My son's BF was drafted as a senior with no eligibility in the third round, 200K I think he got?
Yes he will get a lot more chances than others just because of the money he received and his draft slot.
CD brings up an important point, you must have your at bats or innings to improve, and the lower you are drafted the greater chance there is of not playing everyday. IMO, unless you do get lots of money, which means more opportunity, get your work in where you will get more playing time, which for most is in college. It might mean less money when drafted, but you have put in the time needed to advance quicker.
Someone told me once that a hitter needs about 3K at bats from age 18 and up to reach the skill level needed to even become a consideration. You will notice that many college hitters will arrive in MLB quicker than others, only because they have put in that time needed to improve their skills. I am not sure this is correct, but makes lots of sense to me.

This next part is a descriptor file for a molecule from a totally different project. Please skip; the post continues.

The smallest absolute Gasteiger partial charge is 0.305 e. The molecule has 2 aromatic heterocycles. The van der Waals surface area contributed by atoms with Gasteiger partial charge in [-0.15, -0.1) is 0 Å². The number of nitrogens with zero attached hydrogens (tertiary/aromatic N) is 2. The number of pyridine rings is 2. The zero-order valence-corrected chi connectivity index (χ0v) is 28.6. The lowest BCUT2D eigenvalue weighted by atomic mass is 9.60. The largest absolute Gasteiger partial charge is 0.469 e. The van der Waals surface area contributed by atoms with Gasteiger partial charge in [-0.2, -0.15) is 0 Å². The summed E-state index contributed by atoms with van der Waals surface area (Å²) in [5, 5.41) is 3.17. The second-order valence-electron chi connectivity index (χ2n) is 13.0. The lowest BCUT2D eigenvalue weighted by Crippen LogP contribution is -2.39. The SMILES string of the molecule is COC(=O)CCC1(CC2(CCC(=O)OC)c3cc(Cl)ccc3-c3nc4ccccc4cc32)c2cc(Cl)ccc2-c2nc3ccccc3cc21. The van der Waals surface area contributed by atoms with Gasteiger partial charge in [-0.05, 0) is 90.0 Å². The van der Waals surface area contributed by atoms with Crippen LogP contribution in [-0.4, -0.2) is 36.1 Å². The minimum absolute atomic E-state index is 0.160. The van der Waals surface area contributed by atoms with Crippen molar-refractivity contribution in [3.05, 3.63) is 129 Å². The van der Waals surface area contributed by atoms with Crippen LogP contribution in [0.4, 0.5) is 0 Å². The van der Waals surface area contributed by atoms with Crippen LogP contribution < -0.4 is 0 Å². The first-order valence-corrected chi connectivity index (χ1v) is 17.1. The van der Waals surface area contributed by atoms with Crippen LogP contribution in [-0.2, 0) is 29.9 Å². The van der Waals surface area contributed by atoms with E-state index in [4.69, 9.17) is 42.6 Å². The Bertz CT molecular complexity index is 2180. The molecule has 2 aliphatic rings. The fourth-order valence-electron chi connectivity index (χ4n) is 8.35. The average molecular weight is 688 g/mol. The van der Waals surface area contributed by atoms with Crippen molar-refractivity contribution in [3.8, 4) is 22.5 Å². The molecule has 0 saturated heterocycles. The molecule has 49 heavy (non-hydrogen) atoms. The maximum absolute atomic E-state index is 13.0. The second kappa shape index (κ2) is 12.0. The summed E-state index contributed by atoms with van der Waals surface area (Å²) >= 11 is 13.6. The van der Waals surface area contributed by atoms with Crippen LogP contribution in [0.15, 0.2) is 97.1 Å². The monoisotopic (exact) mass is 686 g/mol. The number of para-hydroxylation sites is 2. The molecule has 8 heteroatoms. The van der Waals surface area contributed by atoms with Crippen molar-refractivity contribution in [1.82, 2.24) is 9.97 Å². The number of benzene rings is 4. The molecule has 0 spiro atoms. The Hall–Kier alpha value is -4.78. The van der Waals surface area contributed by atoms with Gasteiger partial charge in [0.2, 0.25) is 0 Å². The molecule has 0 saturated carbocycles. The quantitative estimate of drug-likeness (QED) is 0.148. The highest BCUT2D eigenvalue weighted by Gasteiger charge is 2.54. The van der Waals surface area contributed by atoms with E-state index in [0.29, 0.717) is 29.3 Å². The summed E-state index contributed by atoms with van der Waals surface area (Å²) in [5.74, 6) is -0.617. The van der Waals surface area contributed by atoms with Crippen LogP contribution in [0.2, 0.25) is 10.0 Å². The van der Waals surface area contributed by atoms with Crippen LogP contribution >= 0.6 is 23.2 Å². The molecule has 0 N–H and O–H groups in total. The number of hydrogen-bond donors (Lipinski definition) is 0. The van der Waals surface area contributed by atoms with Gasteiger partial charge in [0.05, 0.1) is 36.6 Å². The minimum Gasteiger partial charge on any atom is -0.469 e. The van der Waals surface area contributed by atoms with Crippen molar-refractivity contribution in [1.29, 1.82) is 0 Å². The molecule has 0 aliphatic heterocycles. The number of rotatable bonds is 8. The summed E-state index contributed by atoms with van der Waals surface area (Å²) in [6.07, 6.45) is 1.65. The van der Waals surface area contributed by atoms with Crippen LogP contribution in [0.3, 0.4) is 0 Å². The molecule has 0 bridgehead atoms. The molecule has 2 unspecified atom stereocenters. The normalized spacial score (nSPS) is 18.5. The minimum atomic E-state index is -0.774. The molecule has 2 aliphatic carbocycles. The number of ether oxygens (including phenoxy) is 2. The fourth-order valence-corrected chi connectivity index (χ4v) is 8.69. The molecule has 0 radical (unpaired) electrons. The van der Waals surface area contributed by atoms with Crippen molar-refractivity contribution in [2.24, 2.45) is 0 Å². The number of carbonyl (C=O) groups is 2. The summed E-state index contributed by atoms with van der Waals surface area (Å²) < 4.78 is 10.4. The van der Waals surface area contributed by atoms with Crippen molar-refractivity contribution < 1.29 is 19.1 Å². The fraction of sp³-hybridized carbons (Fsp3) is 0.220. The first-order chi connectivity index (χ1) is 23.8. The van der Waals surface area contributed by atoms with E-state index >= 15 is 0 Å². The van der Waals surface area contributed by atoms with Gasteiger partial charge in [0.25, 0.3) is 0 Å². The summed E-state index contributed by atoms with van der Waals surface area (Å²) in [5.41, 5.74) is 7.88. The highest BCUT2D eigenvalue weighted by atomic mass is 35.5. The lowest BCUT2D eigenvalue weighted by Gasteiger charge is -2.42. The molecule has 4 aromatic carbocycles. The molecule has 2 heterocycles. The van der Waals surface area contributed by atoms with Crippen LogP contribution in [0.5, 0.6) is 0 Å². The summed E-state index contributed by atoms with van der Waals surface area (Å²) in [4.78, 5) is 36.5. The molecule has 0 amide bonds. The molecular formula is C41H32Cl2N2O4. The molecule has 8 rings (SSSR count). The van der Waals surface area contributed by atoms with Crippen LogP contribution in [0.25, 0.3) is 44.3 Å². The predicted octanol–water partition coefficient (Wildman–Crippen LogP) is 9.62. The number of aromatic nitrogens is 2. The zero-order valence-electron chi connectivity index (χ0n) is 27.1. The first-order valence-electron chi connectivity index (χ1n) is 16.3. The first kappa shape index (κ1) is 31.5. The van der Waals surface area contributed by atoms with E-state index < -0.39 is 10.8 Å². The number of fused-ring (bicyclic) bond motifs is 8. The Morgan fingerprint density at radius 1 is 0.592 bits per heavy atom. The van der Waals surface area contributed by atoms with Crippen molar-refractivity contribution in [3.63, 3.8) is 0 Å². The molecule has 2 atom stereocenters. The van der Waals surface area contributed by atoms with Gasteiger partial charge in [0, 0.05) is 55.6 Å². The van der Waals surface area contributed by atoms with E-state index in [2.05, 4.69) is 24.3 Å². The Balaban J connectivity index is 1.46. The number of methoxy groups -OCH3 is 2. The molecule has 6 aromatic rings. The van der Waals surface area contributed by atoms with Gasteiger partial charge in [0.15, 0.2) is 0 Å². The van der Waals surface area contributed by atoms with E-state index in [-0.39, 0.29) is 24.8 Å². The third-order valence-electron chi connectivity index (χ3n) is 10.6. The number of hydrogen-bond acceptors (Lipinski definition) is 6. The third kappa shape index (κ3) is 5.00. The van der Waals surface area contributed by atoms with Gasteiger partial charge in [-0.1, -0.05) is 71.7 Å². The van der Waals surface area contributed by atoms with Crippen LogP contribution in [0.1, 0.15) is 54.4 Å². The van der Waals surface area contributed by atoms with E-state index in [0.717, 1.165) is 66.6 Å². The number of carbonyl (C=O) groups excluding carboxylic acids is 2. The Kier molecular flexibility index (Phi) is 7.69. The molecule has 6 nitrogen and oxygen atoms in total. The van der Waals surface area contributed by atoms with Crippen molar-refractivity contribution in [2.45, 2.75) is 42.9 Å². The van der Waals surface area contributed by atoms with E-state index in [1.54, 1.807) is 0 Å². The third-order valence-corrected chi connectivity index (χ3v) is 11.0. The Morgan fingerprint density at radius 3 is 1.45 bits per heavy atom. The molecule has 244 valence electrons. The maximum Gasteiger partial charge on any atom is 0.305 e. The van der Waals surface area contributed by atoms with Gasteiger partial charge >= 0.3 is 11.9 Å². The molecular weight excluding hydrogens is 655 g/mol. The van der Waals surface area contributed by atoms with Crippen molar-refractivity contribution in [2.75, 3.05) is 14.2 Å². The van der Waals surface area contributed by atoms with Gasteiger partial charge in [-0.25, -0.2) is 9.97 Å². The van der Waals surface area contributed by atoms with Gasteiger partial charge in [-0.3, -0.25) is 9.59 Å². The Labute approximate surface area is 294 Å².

For pitchers there are other considerations, mainly the wear and tear on the arm.